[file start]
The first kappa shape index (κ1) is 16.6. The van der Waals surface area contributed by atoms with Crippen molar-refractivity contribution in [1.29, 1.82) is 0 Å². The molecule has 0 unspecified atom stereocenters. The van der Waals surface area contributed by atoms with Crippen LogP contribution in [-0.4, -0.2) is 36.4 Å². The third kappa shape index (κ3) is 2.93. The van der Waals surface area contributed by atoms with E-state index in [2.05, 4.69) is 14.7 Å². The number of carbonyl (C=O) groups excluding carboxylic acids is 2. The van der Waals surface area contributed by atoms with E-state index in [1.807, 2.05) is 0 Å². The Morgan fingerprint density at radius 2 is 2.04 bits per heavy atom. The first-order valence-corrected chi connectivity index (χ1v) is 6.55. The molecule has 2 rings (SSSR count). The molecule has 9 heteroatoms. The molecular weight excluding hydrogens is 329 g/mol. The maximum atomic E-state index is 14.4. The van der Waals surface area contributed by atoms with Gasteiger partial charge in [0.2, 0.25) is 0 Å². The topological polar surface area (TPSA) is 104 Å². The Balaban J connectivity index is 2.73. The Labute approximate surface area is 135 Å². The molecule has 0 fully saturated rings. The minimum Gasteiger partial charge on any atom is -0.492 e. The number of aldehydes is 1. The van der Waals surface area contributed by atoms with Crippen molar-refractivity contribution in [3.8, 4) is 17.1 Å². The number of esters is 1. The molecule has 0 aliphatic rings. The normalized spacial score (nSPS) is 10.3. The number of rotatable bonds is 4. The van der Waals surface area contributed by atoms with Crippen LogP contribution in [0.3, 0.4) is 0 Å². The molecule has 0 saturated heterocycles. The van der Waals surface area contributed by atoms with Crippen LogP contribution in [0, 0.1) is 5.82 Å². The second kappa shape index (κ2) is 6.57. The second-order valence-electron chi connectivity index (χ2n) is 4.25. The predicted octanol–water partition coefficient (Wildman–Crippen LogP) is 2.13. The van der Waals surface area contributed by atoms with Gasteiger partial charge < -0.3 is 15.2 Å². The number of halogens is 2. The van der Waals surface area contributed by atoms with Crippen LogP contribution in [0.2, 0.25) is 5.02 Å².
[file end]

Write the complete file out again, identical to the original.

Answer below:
The first kappa shape index (κ1) is 16.6. The van der Waals surface area contributed by atoms with Crippen molar-refractivity contribution in [1.29, 1.82) is 0 Å². The molecule has 0 unspecified atom stereocenters. The van der Waals surface area contributed by atoms with Crippen LogP contribution in [-0.4, -0.2) is 36.4 Å². The third kappa shape index (κ3) is 2.93. The van der Waals surface area contributed by atoms with E-state index in [2.05, 4.69) is 14.7 Å². The number of carbonyl (C=O) groups excluding carboxylic acids is 2. The van der Waals surface area contributed by atoms with E-state index in [1.807, 2.05) is 0 Å². The Morgan fingerprint density at radius 2 is 2.04 bits per heavy atom. The first-order valence-corrected chi connectivity index (χ1v) is 6.55. The molecule has 2 rings (SSSR count). The molecule has 9 heteroatoms. The molecular weight excluding hydrogens is 329 g/mol. The maximum atomic E-state index is 14.4. The van der Waals surface area contributed by atoms with Gasteiger partial charge in [0.2, 0.25) is 0 Å². The topological polar surface area (TPSA) is 104 Å². The Balaban J connectivity index is 2.73. The Labute approximate surface area is 135 Å². The molecule has 0 fully saturated rings. The minimum Gasteiger partial charge on any atom is -0.492 e. The number of aldehydes is 1. The van der Waals surface area contributed by atoms with Crippen molar-refractivity contribution in [3.8, 4) is 17.1 Å². The number of esters is 1. The molecule has 0 aliphatic rings. The normalized spacial score (nSPS) is 10.3. The number of rotatable bonds is 4. The van der Waals surface area contributed by atoms with Crippen LogP contribution in [0.3, 0.4) is 0 Å². The molecule has 0 saturated heterocycles. The van der Waals surface area contributed by atoms with Crippen LogP contribution in [0, 0.1) is 5.82 Å². The second kappa shape index (κ2) is 6.57. The second-order valence-electron chi connectivity index (χ2n) is 4.25. The predicted octanol–water partition coefficient (Wildman–Crippen LogP) is 2.13. The van der Waals surface area contributed by atoms with Gasteiger partial charge < -0.3 is 15.2 Å². The number of halogens is 2. The van der Waals surface area contributed by atoms with Crippen LogP contribution in [0.2, 0.25) is 5.02 Å².